I presented myself at the court at the anointed hour. Even though the Covid restrictions were theoretically lifted by this point, the court service was still observing the protocols. There was social distancing between the seats where the potential jurors assemble. There are six courtrooms in the shiny new Limerick Courthouse which is situated right beside Limerick Prison. On this day, there were two juries being selected. I raised a concerned eyebrow as the jury wrangler (not her official title – she is the woman who had to corral us into our positions and explain what was happening) made a grand announcement. ‘It would be better not to bleed all over the podium’. To my relief she was referring only to a paper cut she had inflicted upon herself. Administration can be bloody.
She outlined the details of this case. I cannot go into too many specifics, but I will say that it was an armed robbery of a place of commerce, where no injuries were inflicted. A crime too serious to be dealt with by the district court, but not serious enough for the High Court (where my earlier case occurred). As in my previous case there were twenty six names called, from which twelve would be selected as jurors (prosecution and defence can eliminate seven candidates for any or no reason). My name was about the sixteenth name called. In the court each juror has to swear an oath to carry out his or her responsibilities seriously. Potential jurors were called in blocks of eight. If anyone had valid reason to excuse themselves they had to announce it to the judge who could dismiss them. I was in the second block of eight. Just before they came to my name, the jury of twelve was complete. I was one of two, not to have been called. Dismissed and deflated, I travelled back down the stairs.
Back in the jury selection room, we watched as counsel for the prosecution asked of any of the chosen twelve wished to excuse themselves. One woman put up her hand. When the judge asked her why, she shrugged and said she didn’t want to. She was dismissed. I was summoned back to the court room where my name had been next on the list. It was four flights of stairs between the assembly room and court. I was breathless as I swore my oath and joined the other eleven.
Now to business. The presiding judge announced that he would call a random name from our group of twelve and ask that individual to be the foreperson. One by one the names were called. All refused. On the fifth attempt I heard my name. This wasn’t my first time at the foreperson rodeo, and I like having access to a microphone. I nodded eagerly. ‘Thank you Mr. Murphy’ said the judge, as he dismissed us for the day and told us to present ourselves at the back gate the next morning when the trial would commence. His warning not to research the case on our own time rang in our ears as we departed. Throughout this whole process, the accused stared at us, not a flicker of emotion on his face,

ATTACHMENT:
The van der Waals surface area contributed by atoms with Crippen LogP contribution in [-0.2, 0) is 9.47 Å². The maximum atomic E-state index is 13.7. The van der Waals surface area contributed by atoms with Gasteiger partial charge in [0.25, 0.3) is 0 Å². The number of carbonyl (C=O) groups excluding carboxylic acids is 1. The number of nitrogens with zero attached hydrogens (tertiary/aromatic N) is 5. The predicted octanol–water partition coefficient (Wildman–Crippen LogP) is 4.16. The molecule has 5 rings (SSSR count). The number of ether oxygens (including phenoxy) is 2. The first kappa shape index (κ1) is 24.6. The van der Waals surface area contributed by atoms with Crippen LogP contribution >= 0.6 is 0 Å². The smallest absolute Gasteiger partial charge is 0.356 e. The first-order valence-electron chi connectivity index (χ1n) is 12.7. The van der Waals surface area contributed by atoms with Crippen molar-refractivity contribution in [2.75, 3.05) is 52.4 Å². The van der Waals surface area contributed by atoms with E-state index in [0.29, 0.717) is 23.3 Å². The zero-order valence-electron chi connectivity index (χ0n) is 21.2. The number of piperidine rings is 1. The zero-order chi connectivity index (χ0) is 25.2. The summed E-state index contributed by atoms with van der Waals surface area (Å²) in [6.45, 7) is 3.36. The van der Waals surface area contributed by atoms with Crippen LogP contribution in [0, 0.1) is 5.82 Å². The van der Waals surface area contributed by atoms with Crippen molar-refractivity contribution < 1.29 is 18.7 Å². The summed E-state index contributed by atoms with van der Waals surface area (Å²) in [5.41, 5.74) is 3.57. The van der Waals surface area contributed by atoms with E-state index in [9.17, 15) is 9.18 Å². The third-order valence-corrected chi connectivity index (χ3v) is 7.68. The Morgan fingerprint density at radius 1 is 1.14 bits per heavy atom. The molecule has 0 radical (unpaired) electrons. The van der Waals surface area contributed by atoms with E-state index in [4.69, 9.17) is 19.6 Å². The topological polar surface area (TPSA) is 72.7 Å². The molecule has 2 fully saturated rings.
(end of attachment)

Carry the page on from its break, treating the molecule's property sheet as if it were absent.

The following morning, there were only eleven of us. One woman had called in sick overnight. We had a ninety minute wait in the jury assembly room where we had sat the previous day while waiting to be called. Normally we would be in the jury deliberation room outside the courtroom but because of the pandemic, this room was not suitable. The larger assembly room had been repurposed as our deliberation room with plenty more space. We climbed the four flights of stairs to court where we were immediately sent back down while the defence decided whether to accept a jury of eleven rather than twelve. Five minutes later, we were climbing those stairs again. Up and down those stairs we obediently trotted on many more occasions throughout the trial.
The rule were the same as in my previous criminal trial. The burden of proof fell to the prosecution. We were only allowed call a guilty verdict if we believed beyond reasonable doubt that the accused was guilty. The accused had the presumption of innocence. On specific points if in doubt then we had to give him the benefit of the doubt. He had the right to silence. Only the words of the witnesses was evidence (not what the barristers said). I knew the drill. Unusually the eleven of us were spread throughout the room for physical distancing reasons. I sat by the microphone where on that first day, I felt very important when I asked the judge if both prosecution and defence could speak more closely into the microphone. It’s a big room, and with glass barriers everywhere, sound was muffled.
All the witnesses were cross examined on that first day. For lunch I dined on crispy, chili chicken ordered that morning and supplied from a local hostelry, It was mediocre.
The following day were the closing statements from both sides, then the judge’s summation, and his instruction to us on our obligations as jurors. After a lunch of roast chicken on the bone with mashed spuds, vegetables and gravy we went back upstairs to be told it was time to deliberate. We trotted back down the stairs with our pieces of evidence and we began our discussions.
What happens in the jury room is secret. The Garda looking after us gave us strict instruction not to talk about the case while she was present. We were trying to reach a unanimous verdict. This was not possible. The judge then told us to reach a majority verdict (ten versus two normally, but only ten versus one in this instance because of our numbers).
This was also not possible. We were dismissed. What happens next (if anything) is no longer my concern. I have fulfilled my obligation.